New Forest: four pony scheme 1890

Only ponies habituated to the New Forest are turned out.

In 1871 the New Forest pony was described as ‘lath-legged, small-bodied, and heavy-headed’.

In the last decade of the nineteenth century efforts were made to improve the breeding of the New Forest pony to fulfil a ready market for ‘the large class, daily increasing, who use good ponies in light carts instead of larger horses and carriages.’ In an age that was entirely horse-drawn this was an important development and those whose livelihoods relied on producing good saleable ponies were quick to respond. It was generally agreed that ‘nowhere is there a larger stock of brood mares of a hardy, active and wiry stamp’ although it was recognised that ‘thirteen hands high is the height that appears best suited for the district, or rather that Forest feeds allows…[but] when bought young and run on better pasture, another hand is often added by natural growth.’ However, the size of the New Forest pony wasn’t as much an issue as its looks. One commentator remarked in 1871 that the ponies were ‘lath-legged [meaning that the pasterns were straight and upright, the fetlocks short, the legs straight and flat], small-bodied, and heavy-headed.’ It was therefore decided that immediate action was needed to breed a pony more attractive for light-harness work.

New Forest Pony Association
Those tasked with improving the New Forest pony agreed that it was easier to change the stallion, which could produce 50 foals in a year, than it was to change the mare, which could only produce one. Therefore, in 1890 the New Forest Pony Association introduced the ‘Four Pony Scheme’ for the purpose of ‘keeping four suitable stallions in-hand or to run in the Forest.’ (Breeding in-hand requires the close supervision of the stallion and mare together, whereas turning the stallion loose on the Forest, where he could roam free and select mares of his choice, would allow nature to take its course.) Generally speaking, the higher the value of the stallion or mare, the more likelihood that a higher level of supervision to their courtship would be required – after all investments needed to be protected and valuable mares needed to be sheltered from the ‘scrub’ stallions.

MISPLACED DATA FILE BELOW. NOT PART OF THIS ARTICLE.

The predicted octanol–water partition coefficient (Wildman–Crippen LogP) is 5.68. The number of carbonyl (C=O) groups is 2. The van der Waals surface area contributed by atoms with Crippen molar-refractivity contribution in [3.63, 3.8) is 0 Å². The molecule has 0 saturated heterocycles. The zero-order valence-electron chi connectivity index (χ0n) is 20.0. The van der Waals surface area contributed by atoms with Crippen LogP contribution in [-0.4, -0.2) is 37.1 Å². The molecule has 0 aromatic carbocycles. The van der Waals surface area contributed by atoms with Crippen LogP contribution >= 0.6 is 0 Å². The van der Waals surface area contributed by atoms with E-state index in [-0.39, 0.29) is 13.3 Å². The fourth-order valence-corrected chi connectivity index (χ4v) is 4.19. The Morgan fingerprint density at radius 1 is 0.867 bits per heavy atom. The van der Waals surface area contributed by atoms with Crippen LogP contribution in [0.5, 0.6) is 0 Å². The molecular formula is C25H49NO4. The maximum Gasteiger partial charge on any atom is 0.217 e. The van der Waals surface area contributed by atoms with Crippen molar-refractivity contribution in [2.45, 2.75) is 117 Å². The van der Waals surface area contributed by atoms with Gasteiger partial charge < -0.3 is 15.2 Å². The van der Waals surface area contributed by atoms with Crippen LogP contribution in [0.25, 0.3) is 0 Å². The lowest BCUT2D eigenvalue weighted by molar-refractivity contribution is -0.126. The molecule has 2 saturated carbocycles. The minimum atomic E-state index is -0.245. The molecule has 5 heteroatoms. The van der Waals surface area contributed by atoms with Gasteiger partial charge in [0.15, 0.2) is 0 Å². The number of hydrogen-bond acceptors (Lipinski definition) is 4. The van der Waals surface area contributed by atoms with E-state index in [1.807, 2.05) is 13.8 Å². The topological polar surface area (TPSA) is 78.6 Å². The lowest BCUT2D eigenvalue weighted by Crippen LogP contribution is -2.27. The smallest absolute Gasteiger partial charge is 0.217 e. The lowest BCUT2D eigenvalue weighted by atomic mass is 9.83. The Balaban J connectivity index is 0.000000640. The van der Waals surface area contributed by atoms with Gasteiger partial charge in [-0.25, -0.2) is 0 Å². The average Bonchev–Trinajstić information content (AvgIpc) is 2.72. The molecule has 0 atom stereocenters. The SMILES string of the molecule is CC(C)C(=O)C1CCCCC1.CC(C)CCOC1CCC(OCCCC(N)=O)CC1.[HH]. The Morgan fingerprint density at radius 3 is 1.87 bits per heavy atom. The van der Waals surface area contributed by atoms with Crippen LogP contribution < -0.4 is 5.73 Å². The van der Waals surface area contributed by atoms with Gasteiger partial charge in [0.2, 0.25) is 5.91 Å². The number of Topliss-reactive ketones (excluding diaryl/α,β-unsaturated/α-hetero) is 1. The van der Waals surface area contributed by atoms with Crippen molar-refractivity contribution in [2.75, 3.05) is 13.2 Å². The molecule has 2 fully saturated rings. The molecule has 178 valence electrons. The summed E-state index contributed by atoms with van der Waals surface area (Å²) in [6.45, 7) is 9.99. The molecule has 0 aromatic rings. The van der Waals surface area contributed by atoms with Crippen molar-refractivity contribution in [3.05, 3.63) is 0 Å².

The Four Pony Scheme
The first stallion to join the ‘Four Pony Scheme’, in 1890, was Sprig of Shillelagh, an ex-Irish Steeplechaser, who was kept at Harrow Farm, Bransgore, to service visiting mares. The following year Exmoor, Hebridean, Blue Roan, West Highlander and Brockenhurst Joe joined him and were turned out on the Forest ‘in various quarters and kept in pasture during the winter season.’ According to reports Blue Roan and Hebridean both died in the Forest in the early autumn of 1892, ‘having done good service.’ Unfortunately the report does not mention exactly how the two stallions died but it was recorded that Blue Roan had been earlier ‘knocked about’ by another horse, to such an extreme that the offending animal had to be removed from the Forest. To the scheme was also added Abeyan and Yurasson, two purebred Arabian stallions loaned by Her Majesty Queen Victoria, who were kept at stud by Lord Montague of Beaulieu and David Jones of Warborne, in Boldre, respectively.

Pony Stud Book Society
A report of 1892 declared that the pony owners who used the Association’s stallions were ‘well pleased with the produce obtained, the more so as the [stud] fee paid was nominal only.’ The scheme was, apparently, also increasing the numbers of pony owners who were subscribing to the scheme convinced, no doubt to participate, by the prices that the improved progeny were fetching in the sales ring, ‘which were considerably above what is generally obtained for the ordinary stock’. Consequently an approach was made by the Pony Stud Book Society in 1892 about recording the bloodlines of the best Forest ponies and there was much debate about the best way of going about this task. One suggestions was that the best Forest mares ought to be paraded at the annual show where their suitability to be entered into the studbook could be decided. But to much laughter and shouts of ‘Hear! Hear!’ the response given was that although ‘it was a good suggestion, … it would exclude some, as many a good mare would see her owner further before she is brought to a pony show.’

Since 1930 only purebred stallions have been permitted on the Open Forest to sire the next generation of New Forest pony.

Since 1930 only purebred New Forest stallions have been permitted on the Open Forest to sire the next generation of New Forest pony.

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